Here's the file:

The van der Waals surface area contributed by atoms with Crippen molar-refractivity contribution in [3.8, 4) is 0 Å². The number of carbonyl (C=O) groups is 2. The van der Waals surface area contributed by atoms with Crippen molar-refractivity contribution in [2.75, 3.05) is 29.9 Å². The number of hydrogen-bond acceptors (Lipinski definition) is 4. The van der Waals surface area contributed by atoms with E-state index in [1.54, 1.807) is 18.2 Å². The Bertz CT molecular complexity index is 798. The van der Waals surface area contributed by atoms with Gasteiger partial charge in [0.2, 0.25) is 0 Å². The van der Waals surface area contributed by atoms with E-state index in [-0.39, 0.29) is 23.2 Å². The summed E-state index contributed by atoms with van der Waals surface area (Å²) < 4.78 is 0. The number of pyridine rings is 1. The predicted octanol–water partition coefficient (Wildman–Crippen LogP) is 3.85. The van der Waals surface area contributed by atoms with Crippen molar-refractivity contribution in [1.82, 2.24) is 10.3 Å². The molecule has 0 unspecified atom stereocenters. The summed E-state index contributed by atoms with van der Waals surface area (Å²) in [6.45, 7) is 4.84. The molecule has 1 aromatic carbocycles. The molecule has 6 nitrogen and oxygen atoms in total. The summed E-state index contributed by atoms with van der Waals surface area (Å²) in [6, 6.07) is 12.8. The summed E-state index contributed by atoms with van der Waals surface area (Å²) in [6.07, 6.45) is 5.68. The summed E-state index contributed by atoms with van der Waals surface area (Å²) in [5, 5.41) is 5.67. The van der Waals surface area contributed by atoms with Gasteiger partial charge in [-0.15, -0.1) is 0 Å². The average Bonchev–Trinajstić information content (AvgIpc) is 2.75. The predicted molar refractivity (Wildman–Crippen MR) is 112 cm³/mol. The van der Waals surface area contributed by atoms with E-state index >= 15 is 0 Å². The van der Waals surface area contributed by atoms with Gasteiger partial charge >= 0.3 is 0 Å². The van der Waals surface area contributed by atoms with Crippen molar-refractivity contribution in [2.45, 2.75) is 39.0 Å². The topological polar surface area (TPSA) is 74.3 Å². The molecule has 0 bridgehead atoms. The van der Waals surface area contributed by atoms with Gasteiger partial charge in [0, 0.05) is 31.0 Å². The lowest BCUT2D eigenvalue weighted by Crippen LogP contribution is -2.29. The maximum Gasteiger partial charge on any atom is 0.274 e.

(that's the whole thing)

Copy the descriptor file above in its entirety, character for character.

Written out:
The van der Waals surface area contributed by atoms with Crippen molar-refractivity contribution in [3.8, 4) is 0 Å². The number of carbonyl (C=O) groups is 2. The van der Waals surface area contributed by atoms with Crippen molar-refractivity contribution in [2.75, 3.05) is 29.9 Å². The number of hydrogen-bond acceptors (Lipinski definition) is 4. The van der Waals surface area contributed by atoms with E-state index in [1.54, 1.807) is 18.2 Å². The Bertz CT molecular complexity index is 798. The van der Waals surface area contributed by atoms with Gasteiger partial charge in [0.2, 0.25) is 0 Å². The van der Waals surface area contributed by atoms with E-state index in [-0.39, 0.29) is 23.2 Å². The summed E-state index contributed by atoms with van der Waals surface area (Å²) < 4.78 is 0. The number of pyridine rings is 1. The predicted octanol–water partition coefficient (Wildman–Crippen LogP) is 3.85. The van der Waals surface area contributed by atoms with Crippen molar-refractivity contribution in [1.82, 2.24) is 10.3 Å². The molecule has 0 unspecified atom stereocenters. The summed E-state index contributed by atoms with van der Waals surface area (Å²) in [6.45, 7) is 4.84. The molecule has 1 aromatic carbocycles. The molecule has 6 nitrogen and oxygen atoms in total. The summed E-state index contributed by atoms with van der Waals surface area (Å²) in [6, 6.07) is 12.8. The summed E-state index contributed by atoms with van der Waals surface area (Å²) in [6.07, 6.45) is 5.68. The summed E-state index contributed by atoms with van der Waals surface area (Å²) in [5, 5.41) is 5.67. The van der Waals surface area contributed by atoms with Gasteiger partial charge in [-0.15, -0.1) is 0 Å². The average Bonchev–Trinajstić information content (AvgIpc) is 2.75. The predicted molar refractivity (Wildman–Crippen MR) is 112 cm³/mol. The van der Waals surface area contributed by atoms with E-state index >= 15 is 0 Å². The van der Waals surface area contributed by atoms with Gasteiger partial charge >= 0.3 is 0 Å². The van der Waals surface area contributed by atoms with Crippen molar-refractivity contribution in [2.45, 2.75) is 39.0 Å². The topological polar surface area (TPSA) is 74.3 Å². The molecule has 0 bridgehead atoms. The van der Waals surface area contributed by atoms with Gasteiger partial charge in [0, 0.05) is 31.0 Å². The lowest BCUT2D eigenvalue weighted by Crippen LogP contribution is -2.29. The maximum Gasteiger partial charge on any atom is 0.274 e.